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What to know about an aortic aneurysm, the cause of death of Grant Wahl


grant wahlThe wife of doctor Celine Gounder revealed this Wednesday to CBS News that the renowned soccer journalist died on Friday at the World Cup in Qatar due to a ruptured aortic aneurysm.

“It’s just one of these things that had probably been building for years, and for whatever reason it happened at this point,” Gounder told “CBS Mornings” co-host Gayle King in her first interview since her husband’s death. at the age of. of 49

An aortic aneurysm is a balloon-shaped bulge in the aorta, which is the largest artery in the body, “sort of like a trunk of all the blood vessels,” said Gounder, an infectious disease specialist and CBS News medical contributor. An aortic aneurysm can “dissect” or, as in Wahl’s case, rupture.

A rupture is when an aneurysm ruptures completely, causing life-threatening internal bleeding, the Centers for Disease Control and Prevention Explain. A dissection is when the blood being pumped splits the layers of the artery wall, causing blood to leak.

“Although aortic aneurysms do not directly cause death, complications arising from an aneurysm, such as dissection or rupture, cause approximately 15,000 deaths a year” in the US, says the aortic center at Columbia University. He notes that they are “more common in men older than 60.”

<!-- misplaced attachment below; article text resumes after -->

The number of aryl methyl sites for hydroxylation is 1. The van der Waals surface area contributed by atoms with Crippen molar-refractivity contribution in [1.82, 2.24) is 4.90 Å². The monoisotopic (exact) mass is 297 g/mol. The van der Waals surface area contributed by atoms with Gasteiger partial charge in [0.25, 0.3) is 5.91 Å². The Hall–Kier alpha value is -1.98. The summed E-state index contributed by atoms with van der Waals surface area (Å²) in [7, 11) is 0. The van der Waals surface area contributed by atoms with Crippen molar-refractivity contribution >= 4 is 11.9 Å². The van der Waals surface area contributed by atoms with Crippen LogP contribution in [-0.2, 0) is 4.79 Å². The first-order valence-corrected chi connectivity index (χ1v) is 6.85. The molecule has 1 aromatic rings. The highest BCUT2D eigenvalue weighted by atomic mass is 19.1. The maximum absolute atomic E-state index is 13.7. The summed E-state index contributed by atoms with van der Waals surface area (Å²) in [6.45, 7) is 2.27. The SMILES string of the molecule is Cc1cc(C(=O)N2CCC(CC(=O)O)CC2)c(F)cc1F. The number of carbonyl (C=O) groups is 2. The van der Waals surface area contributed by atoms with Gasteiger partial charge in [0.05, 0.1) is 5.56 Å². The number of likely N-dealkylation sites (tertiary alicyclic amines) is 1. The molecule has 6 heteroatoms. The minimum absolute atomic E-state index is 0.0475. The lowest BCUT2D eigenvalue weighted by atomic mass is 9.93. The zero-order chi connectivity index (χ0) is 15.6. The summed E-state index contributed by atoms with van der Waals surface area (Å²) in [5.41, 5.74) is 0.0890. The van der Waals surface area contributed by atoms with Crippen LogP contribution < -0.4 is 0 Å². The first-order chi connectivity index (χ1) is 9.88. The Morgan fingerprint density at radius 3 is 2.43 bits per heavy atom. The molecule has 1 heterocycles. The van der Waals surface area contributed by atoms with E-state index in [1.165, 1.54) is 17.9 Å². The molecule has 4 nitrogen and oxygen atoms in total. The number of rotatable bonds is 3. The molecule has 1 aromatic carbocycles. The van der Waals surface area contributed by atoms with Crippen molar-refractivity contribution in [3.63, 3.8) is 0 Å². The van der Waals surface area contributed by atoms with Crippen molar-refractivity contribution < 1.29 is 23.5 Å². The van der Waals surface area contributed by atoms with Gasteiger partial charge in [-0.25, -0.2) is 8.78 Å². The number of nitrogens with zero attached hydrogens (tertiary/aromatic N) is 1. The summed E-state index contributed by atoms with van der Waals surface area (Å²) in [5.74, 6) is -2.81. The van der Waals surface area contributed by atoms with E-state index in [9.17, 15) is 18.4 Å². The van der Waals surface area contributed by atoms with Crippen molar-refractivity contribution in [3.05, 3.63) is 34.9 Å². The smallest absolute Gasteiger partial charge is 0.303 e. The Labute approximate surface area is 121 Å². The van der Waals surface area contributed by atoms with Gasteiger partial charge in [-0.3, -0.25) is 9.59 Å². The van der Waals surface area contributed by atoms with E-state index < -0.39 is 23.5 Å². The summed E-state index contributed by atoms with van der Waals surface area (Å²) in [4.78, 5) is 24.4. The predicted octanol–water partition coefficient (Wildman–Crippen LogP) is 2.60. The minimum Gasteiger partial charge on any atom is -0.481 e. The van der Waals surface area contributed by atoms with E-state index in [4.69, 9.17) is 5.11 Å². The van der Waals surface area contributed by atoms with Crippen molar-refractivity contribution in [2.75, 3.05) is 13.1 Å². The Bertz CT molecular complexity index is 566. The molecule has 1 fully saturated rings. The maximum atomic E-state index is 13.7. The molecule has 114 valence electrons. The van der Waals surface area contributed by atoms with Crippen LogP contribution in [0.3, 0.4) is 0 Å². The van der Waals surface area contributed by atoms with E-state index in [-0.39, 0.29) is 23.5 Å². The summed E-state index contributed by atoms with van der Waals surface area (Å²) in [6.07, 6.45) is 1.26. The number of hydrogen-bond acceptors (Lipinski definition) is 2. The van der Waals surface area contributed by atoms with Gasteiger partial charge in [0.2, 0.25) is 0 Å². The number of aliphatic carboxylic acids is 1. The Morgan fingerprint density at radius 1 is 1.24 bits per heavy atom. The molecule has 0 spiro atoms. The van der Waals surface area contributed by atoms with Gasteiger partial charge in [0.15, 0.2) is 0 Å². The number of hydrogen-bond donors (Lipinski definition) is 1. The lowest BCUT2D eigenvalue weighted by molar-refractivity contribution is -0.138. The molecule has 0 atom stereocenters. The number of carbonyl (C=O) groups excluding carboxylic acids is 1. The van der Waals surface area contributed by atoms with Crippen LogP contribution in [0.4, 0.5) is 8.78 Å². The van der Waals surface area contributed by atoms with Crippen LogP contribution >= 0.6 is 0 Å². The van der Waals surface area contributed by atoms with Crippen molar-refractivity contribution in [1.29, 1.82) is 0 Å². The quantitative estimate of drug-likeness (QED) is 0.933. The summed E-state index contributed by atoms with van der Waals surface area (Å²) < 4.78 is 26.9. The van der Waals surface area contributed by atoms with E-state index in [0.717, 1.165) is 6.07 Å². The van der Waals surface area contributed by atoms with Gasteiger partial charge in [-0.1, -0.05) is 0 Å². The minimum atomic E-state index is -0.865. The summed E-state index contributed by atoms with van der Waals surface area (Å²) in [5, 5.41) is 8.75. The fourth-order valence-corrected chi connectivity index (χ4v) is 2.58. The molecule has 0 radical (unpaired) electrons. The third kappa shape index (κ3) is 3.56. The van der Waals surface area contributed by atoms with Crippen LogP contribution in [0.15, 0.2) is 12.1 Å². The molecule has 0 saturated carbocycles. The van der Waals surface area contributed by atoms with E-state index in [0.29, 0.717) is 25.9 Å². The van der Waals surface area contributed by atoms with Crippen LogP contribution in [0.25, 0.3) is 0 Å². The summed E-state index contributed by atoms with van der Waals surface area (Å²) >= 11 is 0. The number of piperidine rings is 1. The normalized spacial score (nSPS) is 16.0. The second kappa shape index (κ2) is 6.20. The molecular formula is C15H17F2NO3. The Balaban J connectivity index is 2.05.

Aneurysms can develop anywhere along the length of the aorta, but most occur in the abdomen area, where they are often slow-growing and difficult to detect. Mayo Clinic says.

“Some aneurysms never rupture,” says the Mayo Clinic. “Many start small and stay small. Others grow over time, sometimes quickly.”

Lifestyle and family history may play a role in the risk of an aortic aneurysm, which is seen more often in men, people older than 65, smokers, and people with high blood pressure, as well as those who have a history of relatives, according to cleveland clinic.

“Smoking is the most important behavior related to aortic aneurysm,” says the CDC.

People often don’t know they have one, as there are usually no symptoms until it ruptures. Once it does, someone may experience a rapid pulse, lightheadedness or dizziness, and sudden severe back or abdominal pain, according to the Cleveland Clinic.

When symptoms are present before a rupture, they can include shortness of breath, feeling full even after small meals, pain at the site of the aneurysm, swelling of the neck, face, or arms, as well as pain when swallowing.

According to the CDC, the US Preventive Services Task Force recommends ultrasound screening for abdominal aortic aneurysms in men who are 65 to 75 years old and have smoked.

The Mayo Clinic advises people to exercise, eat healthy, not smoke, and keep cholesterol and blood pressure under control to help prevent an aortic aneurysm or prevent an existing one from getting worse.

“Finding an aortic aneurysm before it ruptures offers the best chance of recovery,” the Cleveland Clinic says.



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